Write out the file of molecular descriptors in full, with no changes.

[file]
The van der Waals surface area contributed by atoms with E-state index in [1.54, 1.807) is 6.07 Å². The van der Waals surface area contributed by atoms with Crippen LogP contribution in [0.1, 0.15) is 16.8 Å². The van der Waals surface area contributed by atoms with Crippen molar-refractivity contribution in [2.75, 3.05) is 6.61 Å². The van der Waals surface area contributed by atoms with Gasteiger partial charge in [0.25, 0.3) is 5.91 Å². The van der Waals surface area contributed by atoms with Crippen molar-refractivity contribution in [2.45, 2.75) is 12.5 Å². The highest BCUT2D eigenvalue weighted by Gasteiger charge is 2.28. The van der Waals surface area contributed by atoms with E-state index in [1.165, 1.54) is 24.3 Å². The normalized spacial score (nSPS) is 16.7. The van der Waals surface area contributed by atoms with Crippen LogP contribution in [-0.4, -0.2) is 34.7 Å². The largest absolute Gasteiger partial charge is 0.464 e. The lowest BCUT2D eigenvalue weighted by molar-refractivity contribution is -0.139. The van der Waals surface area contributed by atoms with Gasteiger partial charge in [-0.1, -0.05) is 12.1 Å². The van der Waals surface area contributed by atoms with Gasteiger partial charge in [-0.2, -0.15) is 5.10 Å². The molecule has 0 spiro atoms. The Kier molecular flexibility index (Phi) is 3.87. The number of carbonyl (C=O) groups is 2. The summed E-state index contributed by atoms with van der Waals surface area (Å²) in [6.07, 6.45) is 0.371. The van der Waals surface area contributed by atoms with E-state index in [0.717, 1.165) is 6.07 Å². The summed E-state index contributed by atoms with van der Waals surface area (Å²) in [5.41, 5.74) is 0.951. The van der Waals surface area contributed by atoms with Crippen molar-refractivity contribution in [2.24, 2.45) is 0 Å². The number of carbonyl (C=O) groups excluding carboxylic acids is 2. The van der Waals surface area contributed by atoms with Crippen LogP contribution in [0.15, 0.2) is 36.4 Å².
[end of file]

The van der Waals surface area contributed by atoms with E-state index in [1.54, 1.807) is 6.07 Å². The van der Waals surface area contributed by atoms with Crippen LogP contribution in [0.1, 0.15) is 16.8 Å². The van der Waals surface area contributed by atoms with Crippen molar-refractivity contribution in [2.75, 3.05) is 6.61 Å². The van der Waals surface area contributed by atoms with Gasteiger partial charge in [0.25, 0.3) is 5.91 Å². The van der Waals surface area contributed by atoms with Crippen molar-refractivity contribution in [2.45, 2.75) is 12.5 Å². The highest BCUT2D eigenvalue weighted by Gasteiger charge is 2.28. The van der Waals surface area contributed by atoms with E-state index in [1.165, 1.54) is 24.3 Å². The normalized spacial score (nSPS) is 16.7. The van der Waals surface area contributed by atoms with Crippen LogP contribution in [-0.4, -0.2) is 34.7 Å². The largest absolute Gasteiger partial charge is 0.464 e. The lowest BCUT2D eigenvalue weighted by molar-refractivity contribution is -0.139. The van der Waals surface area contributed by atoms with Gasteiger partial charge in [-0.1, -0.05) is 12.1 Å². The van der Waals surface area contributed by atoms with Gasteiger partial charge in [-0.2, -0.15) is 5.10 Å². The molecule has 0 spiro atoms. The Kier molecular flexibility index (Phi) is 3.87. The number of carbonyl (C=O) groups is 2. The summed E-state index contributed by atoms with van der Waals surface area (Å²) in [6.07, 6.45) is 0.371. The van der Waals surface area contributed by atoms with E-state index in [0.717, 1.165) is 6.07 Å². The summed E-state index contributed by atoms with van der Waals surface area (Å²) in [5.41, 5.74) is 0.951. The van der Waals surface area contributed by atoms with Crippen molar-refractivity contribution in [2.24, 2.45) is 0 Å². The number of carbonyl (C=O) groups excluding carboxylic acids is 2. The van der Waals surface area contributed by atoms with Crippen LogP contribution in [0.15, 0.2) is 36.4 Å².